For many Kensington residents, the cycle of the city clearing encampments with people experiencing homelessness and those encampments moving to another stretch of the neighborhood weeks later has taken a toll.
“I use the phrase ‘death by 1,000 cuts,’” said Harrowgate resident Alfred Klosterman. “You go out in the morning just to see what’s been stolen from your porch, or you have to sweep the needles off of your step every day, or when you’re walking up to catch the bus, you have to watch that you don’t step in feces.”
At a public City Council hearing on August 11, Tumar Alexander, the city’s managing director, said the city plans to clear the encampments again on August 18. Now, Kensington community members — including those with and without housing — wonder how the city will handle the situation differently this time around.
Klosterman, who is also a member of the Harrowgate Civic Association, said the situation in the neighborhood has not improved since 2017 — when he first remembers public drug use, encampments, and street homelessness increasing in the neighborhood.
“Trying to resolve this situation, in a lower-income neighborhood, is just really rough,” Klosterman said. “There is no resolution in sight. I mean, regardless of what anyone in the city says — it’s hard to picture that they do have an endgame.”
The city will begin clearing the encampments at 9 a.m. on August 18, according to an email from a city spokesperson. They plan to start with the 3200 block of Kensington Avenue near the intersection of Allegheny Avenue, followed by the 1800-2000 blocks of Lehigh Avenue between Kensington Avenue and Emerald Street.
As of August 17, the city had arranged 23 placements into low-demand housing and treatment programs for people living in the encampments, the spokesperson said. The spokesperson said it is difficult to estimate how many people are living in the encampments due to the “fluid movement of people in and out of these spaces.” However, they said that the city’s most recent list of individuals experiencing homelessness included approximately 50 people’s names from the 3200 block of Kensington Avenue and the 1800 block of Lehigh Avenue.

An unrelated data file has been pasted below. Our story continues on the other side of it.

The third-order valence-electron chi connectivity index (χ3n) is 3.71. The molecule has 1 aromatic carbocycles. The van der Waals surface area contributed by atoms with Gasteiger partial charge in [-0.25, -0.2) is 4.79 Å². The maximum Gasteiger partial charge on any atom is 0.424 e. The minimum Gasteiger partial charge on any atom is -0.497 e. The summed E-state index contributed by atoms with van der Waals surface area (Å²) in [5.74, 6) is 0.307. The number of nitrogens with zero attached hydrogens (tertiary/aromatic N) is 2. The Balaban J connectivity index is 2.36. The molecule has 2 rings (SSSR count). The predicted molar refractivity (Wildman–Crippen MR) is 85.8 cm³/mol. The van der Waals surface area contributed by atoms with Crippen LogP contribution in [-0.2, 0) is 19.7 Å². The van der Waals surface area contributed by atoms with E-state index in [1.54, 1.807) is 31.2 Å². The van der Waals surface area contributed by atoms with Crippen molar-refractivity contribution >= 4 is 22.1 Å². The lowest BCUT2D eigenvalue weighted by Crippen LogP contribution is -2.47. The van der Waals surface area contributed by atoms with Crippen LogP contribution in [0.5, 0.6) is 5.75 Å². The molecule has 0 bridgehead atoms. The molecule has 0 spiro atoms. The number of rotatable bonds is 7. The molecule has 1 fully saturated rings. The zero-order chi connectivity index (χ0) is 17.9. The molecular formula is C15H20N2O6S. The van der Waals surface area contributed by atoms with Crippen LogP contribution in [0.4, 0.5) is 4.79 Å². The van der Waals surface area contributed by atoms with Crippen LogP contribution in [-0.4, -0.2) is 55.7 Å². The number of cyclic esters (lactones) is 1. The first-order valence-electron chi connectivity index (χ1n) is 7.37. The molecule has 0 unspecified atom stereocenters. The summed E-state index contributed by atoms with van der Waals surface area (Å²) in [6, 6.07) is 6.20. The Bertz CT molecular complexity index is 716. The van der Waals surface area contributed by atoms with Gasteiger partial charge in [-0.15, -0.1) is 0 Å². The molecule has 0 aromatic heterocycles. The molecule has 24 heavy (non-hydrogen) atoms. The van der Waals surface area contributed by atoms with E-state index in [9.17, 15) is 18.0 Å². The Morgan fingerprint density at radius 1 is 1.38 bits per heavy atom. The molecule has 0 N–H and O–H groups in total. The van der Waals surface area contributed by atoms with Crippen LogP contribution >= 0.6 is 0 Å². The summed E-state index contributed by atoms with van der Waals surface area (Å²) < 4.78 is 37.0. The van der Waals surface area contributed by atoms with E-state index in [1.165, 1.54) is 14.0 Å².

Currently, the city is working with 10 organizations to provide shelter and treatment beds across the city, and there is room between the addiction treatment and shelter systems for everyone in the two encampments, the city spokesperson said. The City could not confirm the total number of available beds at the time of publication.
Over the last month, the city’s Street Outreach teams have engaged with people living in the encampments and on the streets across the neighborhood to offer them treatment, medical care, shelter, and stranded traveler assistance to go home, the city spokesperson said. The city spokesperson also listed the city’s efforts in regard to the Opioid Response Unit addressing the quality of life in the neighborhood.
“At the same time, we recognize that there is a long way to go and we continue to listen to residents to help guide our efforts,” the spokesperson wrote in an email to Kensington Voice.
How has the city cleared encampments in the past?
Although encampments with people experiencing homelessness are nothing new to Philadelphia, in Kensington, a former manufacturing leader of the East Coast throughout the 19th and 20th centuries, encampments weren’t always a part of the working-class neighborhood. According to Billy Penn, it wasn’t until the mid-2010s when the city’s drug overdoses sharply increased that Kensington became home to the most people experiencing street homelessness in the city. Since then, encampments have become a defining characteristic of the neighborhood.